Mizoram stops dog slaughter after COVID-19 pandemic

Mizoram stops dog slaughter after coronavirus pandemic

But animal rights activists say the step is not enough and now wants action to completely stop sale and consumption of dog meat

Representative image (iStock Photo)
Mizoram government has recently dropped dogs from the list of animals allowed for slaughter by amending the Mizoram Animal Slaughter Act 2013.
 
But animal rights activists say the step is not enough and now wants action to completely stop sale and consumption of dog meat to prevent the spread of endemic diseases like coronavirus.
 
Welcoming the move by Mizoram Assembly recently, Humane Society International (HSI), India, an animal rights group on Tuesday said the state government must now act tough to stop sale and consumption of dog meat. 
 
"This comes at a time when the world is facing a pandemic believed to have been caused by the trade in wild animals for consumption. In Mizoram we have witnessed dogs and other animals being transported and slaughtered in horrific conditions, violating India’s health regulations," Alokparna Sengupta, managing director of HSI/India said.
 
Sale and consumption of dog meat is rampant as Mizoram Animal Slaughter Act 2013 mentioned dogs as cattle and allowed its slaughter even as this was prohibited in the animal rights act in the country. This led Animal Welfare Board to warn the state government that it would go to court seeking amendment of the act and called it “illegal and unconstitutional provision”.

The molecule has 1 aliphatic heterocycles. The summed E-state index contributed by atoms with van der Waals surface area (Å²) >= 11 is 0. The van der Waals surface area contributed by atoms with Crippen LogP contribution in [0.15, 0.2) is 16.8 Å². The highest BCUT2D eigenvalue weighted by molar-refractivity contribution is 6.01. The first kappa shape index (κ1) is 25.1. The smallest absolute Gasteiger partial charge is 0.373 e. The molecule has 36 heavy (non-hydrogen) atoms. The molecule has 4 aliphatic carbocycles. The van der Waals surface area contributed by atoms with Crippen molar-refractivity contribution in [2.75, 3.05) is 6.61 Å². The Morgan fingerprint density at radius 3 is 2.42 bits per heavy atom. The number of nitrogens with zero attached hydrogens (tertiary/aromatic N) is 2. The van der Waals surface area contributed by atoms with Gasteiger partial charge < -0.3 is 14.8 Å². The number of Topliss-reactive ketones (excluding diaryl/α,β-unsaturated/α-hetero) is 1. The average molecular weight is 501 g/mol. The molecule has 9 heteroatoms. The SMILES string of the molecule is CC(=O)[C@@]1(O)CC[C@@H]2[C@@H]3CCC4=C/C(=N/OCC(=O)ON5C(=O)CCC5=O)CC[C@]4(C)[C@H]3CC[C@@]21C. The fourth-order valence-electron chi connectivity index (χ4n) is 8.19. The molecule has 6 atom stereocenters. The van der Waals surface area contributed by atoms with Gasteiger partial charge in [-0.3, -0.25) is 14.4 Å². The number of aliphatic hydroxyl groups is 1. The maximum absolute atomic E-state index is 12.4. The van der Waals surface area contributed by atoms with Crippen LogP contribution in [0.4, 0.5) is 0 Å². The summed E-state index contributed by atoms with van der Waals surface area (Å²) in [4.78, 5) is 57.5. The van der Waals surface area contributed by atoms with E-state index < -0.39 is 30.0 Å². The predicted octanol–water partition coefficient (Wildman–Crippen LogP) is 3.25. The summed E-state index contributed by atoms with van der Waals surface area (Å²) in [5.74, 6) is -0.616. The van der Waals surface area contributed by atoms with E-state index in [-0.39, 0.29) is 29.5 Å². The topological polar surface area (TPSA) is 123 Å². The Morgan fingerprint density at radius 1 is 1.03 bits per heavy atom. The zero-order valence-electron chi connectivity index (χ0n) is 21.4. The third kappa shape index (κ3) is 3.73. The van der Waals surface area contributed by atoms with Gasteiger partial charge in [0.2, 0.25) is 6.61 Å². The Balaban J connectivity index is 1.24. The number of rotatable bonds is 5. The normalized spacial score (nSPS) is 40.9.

The consumption of dogs is prohibited under India’s food safety regulations. However, this is poorly enforced and thousands of dogs each year are illegally captured from the streets or stolen from their homes, stuffed into gunny bags with their mouth stitched or tied, and transported over many days to Mizoram districts. There have even been reports of dogs transported from neighboring countries such as Myanmar and Bangladesh. The cruel transport and slaughter of dogs violate several provisions of the Prevention of Cruelty to Animals Act, 1960, the Indian Penal Code, and Food Safety and Standard Authority (FSSAI) regulations, the NGO said.

HSI/India, a former member of the State Animal Welfare Board of Mizoram, has been working to end the dog meat trade in Mizoram since 2016. It also helped in the rescue of more than 150 dogs from the brutal trade. 

Around 30 million dogs and 10 million cats a year are killed across Asia for human consumption, with the trade most widespread in China, South Korea, Indonesia, Cambodia, Laos, Viet Nam and parts of northern India. However, Hong Kong, the Philippines, Taiwan, Thailand and Singapore have dog meat bans in place, the NGO said.

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